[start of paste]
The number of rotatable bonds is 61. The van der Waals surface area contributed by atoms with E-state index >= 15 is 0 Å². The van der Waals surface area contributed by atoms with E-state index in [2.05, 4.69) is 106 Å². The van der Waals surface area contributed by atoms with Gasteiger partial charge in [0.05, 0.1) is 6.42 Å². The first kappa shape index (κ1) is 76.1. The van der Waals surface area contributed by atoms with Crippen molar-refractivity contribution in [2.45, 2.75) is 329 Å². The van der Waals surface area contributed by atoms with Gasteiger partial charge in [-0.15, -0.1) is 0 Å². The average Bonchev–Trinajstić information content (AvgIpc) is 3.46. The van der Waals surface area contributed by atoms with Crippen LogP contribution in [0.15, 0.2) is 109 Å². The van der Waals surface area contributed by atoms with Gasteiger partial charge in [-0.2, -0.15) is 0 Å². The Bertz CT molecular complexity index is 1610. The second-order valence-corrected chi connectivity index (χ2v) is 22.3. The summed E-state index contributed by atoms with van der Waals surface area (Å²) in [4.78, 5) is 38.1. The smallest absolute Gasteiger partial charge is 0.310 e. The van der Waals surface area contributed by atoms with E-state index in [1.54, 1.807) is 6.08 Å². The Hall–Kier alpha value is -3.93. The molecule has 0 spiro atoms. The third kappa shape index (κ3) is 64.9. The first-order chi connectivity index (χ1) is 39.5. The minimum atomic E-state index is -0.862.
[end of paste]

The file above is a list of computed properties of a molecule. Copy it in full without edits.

The number of rotatable bonds is 61. The van der Waals surface area contributed by atoms with E-state index >= 15 is 0 Å². The van der Waals surface area contributed by atoms with E-state index in [2.05, 4.69) is 106 Å². The van der Waals surface area contributed by atoms with Gasteiger partial charge in [0.05, 0.1) is 6.42 Å². The first kappa shape index (κ1) is 76.1. The van der Waals surface area contributed by atoms with Crippen molar-refractivity contribution in [2.45, 2.75) is 329 Å². The van der Waals surface area contributed by atoms with Gasteiger partial charge in [-0.15, -0.1) is 0 Å². The average Bonchev–Trinajstić information content (AvgIpc) is 3.46. The van der Waals surface area contributed by atoms with Crippen LogP contribution in [0.15, 0.2) is 109 Å². The van der Waals surface area contributed by atoms with Gasteiger partial charge in [-0.2, -0.15) is 0 Å². The Bertz CT molecular complexity index is 1610. The second-order valence-corrected chi connectivity index (χ2v) is 22.3. The summed E-state index contributed by atoms with van der Waals surface area (Å²) in [4.78, 5) is 38.1. The smallest absolute Gasteiger partial charge is 0.310 e. The van der Waals surface area contributed by atoms with E-state index in [1.54, 1.807) is 6.08 Å². The Hall–Kier alpha value is -3.93. The molecule has 0 spiro atoms. The third kappa shape index (κ3) is 64.9. The first-order chi connectivity index (χ1) is 39.5. The minimum atomic E-state index is -0.862.